But what about the good deed of love? Does it really matter if you feel pleasure in the fact that you love someone so much nothing they did or said could change it, that it will never end, that you would give up anything to see them smile?

I don’t think so.

Theologist and Episcopal priest, Carter Heyward, once said, “Love, like truth and beauty, is concrete.”

The fantastic thing about unconditional love is that the finality of such a regard allows the ones you love to know you care for them with no conditions attached; no strings, no yeah buts. Your intention would be to make him or her smile at the mere thought of the love between the two of you; to feel special that you shared your last favorite cookie with him — because you love him; to feel sad or worried or excited and call on you because you are an endless source of love in her life.

I had the opportunity to spend some time with my cousin and godchild, Chloe, on Sunday. I have always maintained that kids are the most natural unconditional lovers — they don’t understand grudges, selfish behavior and things of the sort.

When I arrived at Chloe’s house, she told me she had a present for me, and handed me a beaded necklace with a large flower. I reacted with surprise and told her how much I loved it; she grinned and helped me put it on. I found out from my aunt that this necklace had actually been Chloe’s great grandmother’s. I rushed to take it off, “Oh, gosh, I cannot keep this,” I told my aunt. But she shook her head and told me I absolutely had to keep it. “It is no big deal,” she said, “And Chloe loves to share.”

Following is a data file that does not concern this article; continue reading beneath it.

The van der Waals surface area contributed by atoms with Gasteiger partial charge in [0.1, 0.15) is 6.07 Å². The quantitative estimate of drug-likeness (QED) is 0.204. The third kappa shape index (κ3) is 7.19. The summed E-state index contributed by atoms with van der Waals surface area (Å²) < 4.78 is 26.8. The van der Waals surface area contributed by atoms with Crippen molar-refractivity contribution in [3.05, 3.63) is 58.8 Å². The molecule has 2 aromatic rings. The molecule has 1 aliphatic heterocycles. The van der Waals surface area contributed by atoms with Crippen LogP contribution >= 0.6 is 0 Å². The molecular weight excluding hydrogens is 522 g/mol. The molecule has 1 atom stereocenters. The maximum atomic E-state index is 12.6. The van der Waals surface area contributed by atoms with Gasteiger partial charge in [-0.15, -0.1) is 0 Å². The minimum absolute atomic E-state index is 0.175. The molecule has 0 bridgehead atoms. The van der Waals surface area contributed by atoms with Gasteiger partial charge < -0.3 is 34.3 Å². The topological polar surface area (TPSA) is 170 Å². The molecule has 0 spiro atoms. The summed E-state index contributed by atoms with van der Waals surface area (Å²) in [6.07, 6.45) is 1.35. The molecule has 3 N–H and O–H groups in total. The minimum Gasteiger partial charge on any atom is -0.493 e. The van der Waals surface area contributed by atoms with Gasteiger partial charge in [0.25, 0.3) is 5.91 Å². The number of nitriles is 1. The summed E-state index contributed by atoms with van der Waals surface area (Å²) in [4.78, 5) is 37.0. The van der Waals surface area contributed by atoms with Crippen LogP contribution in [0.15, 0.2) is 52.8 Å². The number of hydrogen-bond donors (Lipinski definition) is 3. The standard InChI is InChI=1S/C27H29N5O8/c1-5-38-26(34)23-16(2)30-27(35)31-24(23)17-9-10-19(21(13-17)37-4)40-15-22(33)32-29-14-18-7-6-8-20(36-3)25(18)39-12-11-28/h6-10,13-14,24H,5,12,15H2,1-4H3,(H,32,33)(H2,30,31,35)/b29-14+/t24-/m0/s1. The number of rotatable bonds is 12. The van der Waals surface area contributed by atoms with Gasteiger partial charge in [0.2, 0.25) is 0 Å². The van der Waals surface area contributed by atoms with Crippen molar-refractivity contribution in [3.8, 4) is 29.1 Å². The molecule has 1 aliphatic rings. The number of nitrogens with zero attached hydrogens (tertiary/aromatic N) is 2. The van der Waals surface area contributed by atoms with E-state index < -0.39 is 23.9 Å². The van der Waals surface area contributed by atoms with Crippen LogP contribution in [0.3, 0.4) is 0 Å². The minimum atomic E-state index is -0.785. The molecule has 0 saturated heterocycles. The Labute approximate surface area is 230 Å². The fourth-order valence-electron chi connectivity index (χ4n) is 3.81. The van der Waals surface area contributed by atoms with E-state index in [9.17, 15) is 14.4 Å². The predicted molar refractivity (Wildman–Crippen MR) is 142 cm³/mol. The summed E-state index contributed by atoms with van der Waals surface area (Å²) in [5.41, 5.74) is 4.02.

And I wondered, “Do I love to share? Do I unconditionally love the loves of my life so much that I would hand over my great grandmother’s jewelry just to make their days?”

I would like to think so. And I would like to think that necklace would make one of them smile, just as Chloe’s gift has done for me.

I wore my necklace out yesterday, and every time I received a compliment, I thought of Chloe’s delighted face when she saw me put on the jewelry. She did not care that she had once less flowered necklace to play dress up with; she was happy knowing that I was happy.